"Auld Lang Syne"

Peggy Noonan has a nice piece up for the new year celebration:

You know exactly when you’ll hear it, and you probably won’t hear it again for a year. The big clock will hit 11:59:50, the countdown will begin—10, 9, 8, 7, 6, 5, 4—and the sounds will rise: the party horns, fireworks and shouts of “Happy New Year!”

And then they’ll play that song: “Should auld acquaintance be forgot and never brought to mind? Should auld acquaintance be forgot, and days of auld lang syne?”

I know everyone sings it and hardly anyone knows what it means. I do sing it, quietly to myself, every year, and each time it makes me sad, because of Vaughn Meader.

Do you remember the old “First Family” album by Meader? I listened to it endlessly as a kid, and it was where I first heard Auld Lang Syne; Jack Kennedy singing “Should auld acquaintance be forgot, and never brought to mind…”

Then he invites Jackie in for the next line, which she coos in breathless finishing school fashion, followed by Caroline, belting it out. Kennedy urges a big finish, sung “with vigah”

I hear it all perfectly in my memory, and each time I do I am stung with such sadness, for many reasons: because it wasn’t so very long ago that such gentle, innocent satire could be so well-received; because we once truly loved our illusions and our leadership, even if they were one and the same; because I don’t know if America will ever get over that assassination and how it seemed to shatter our young nation’s sense of itself, and its promise.

In 1963, our youthful democracy held that illusion common to all youth, of invincibility, boundless energy, impossible dreams. We are so far from all of that, now. It has been replaced with cynicism, and doubt, and bitter distrust, and kneejerk spite, and division, and a mentality that finds little value in transcendence, or in believing in anything greater than oneself.

Oh boy, yes. Old Lang Syne makes me sad.

Buster is home from college right now, and a couple of his friends from school are also visiting. They’ll be taking mass transit into Times Square tonight, to watch the ball drop. They probably won’t sing the song, because they don’t really know it. They’re all nice young men, but there is about them a sense of things slightly out-of-focus; they are getting the all-important degrees they’ve been told they must have, but they hold only vague notions of what they’d like to do with their lives; there is a sense among them that the great buildings and engineering feats of the past are over; that an era in which economic ruin and food shortages are considered preferable to vigorous agricultural commerce is an era where dreams and innovation seem pointless.

None of them are acquainted with the wide-awake America that seemed destined to move eternally forward in energetic, bright hope.

The dreamer needs a horizon to gaze at, and currently our horizons are cluttered with instrumentation, diversions, media and a government grown gargantuan. It all blocks the view.

Perhaps there is a link there,
between young people who are not sure what they should be doing next–but who know they don’t simply want to fall in line–and the lack of a living, real-time narrative that says “go forth with vigor.”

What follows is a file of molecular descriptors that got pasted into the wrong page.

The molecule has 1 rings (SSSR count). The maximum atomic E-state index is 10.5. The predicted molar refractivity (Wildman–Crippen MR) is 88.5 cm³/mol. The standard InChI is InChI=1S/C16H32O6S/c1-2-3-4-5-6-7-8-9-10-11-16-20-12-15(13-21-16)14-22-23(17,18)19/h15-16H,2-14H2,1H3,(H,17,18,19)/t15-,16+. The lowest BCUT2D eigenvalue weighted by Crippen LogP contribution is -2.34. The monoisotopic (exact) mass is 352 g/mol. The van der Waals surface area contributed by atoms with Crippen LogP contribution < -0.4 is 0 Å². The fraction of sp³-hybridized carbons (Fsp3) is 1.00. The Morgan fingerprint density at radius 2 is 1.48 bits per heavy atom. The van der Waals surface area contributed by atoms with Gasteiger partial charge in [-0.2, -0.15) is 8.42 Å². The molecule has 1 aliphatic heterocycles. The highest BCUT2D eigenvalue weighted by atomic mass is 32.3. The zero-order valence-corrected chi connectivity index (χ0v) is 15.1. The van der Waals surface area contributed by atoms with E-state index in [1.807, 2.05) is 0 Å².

Can we recapture it? The thrust of narrative is always forward, not back. Lost innocences are not recaptured, and heydays are only heydays once. There is no “going back,” there is only living with mistakes, making adjustments and setting forth once more, a little sadder and a little wiser. But with all the vigor we can muster.

We who have been acquainted with that past national narrative, however, we’ll have something to sing about, tonight.

UPDATE: Happy New Year!

UPDATE II: Trifecta names its official person of the year

About Elizabeth Scalia
  • http://www.zazzle.com/shanasfo shana

    Can we recapture it? Lost innocences are not recaptured, and heydays are only heydays once. There is no “going back,” there is only living with mistakes, making adjustments and setting forth once more, a little sadder and a little wiser. But with all the vigor we can muster.

    I suppose in a very literal sense, that may be true, yet the world has seen upheavals before and returned to a new state of innocence about the populace later. Think of the solemn, sorrowful era of WWI, but the optimism and carefree years of the Roarin’ Twenties that follows. Those then suffer the losses of the Great Depression and the following Roosevelt Recession. And then come the utter nightmare horrors of WWII – and up again to the baby boom and the optimistic 1950′s.

    It is a cycle that we’ve had over and over, throughout all human history, except sometimes it is a very, very long cycle. One generation dies out in the shallows, sometimes two or three, and their children and grandchildren or even further down in history, these ride the next high tide.

    Yes, things go very wrong, and few signs show this current mess will be cleaned up any time soon. It may be heading deeper into the worst we’ve yet to imagine. All humans do stupid things, especially when they have it too good, as is seen in history over and over, and sometimes their children have to suffer ‘the slings and arrows of outrageous fortune’ in one definition or another.

    But while we almost never recapture ‘our innocence’ in our going forward, there will be others who come along who may find their innocence in their going forward.


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  • Jeff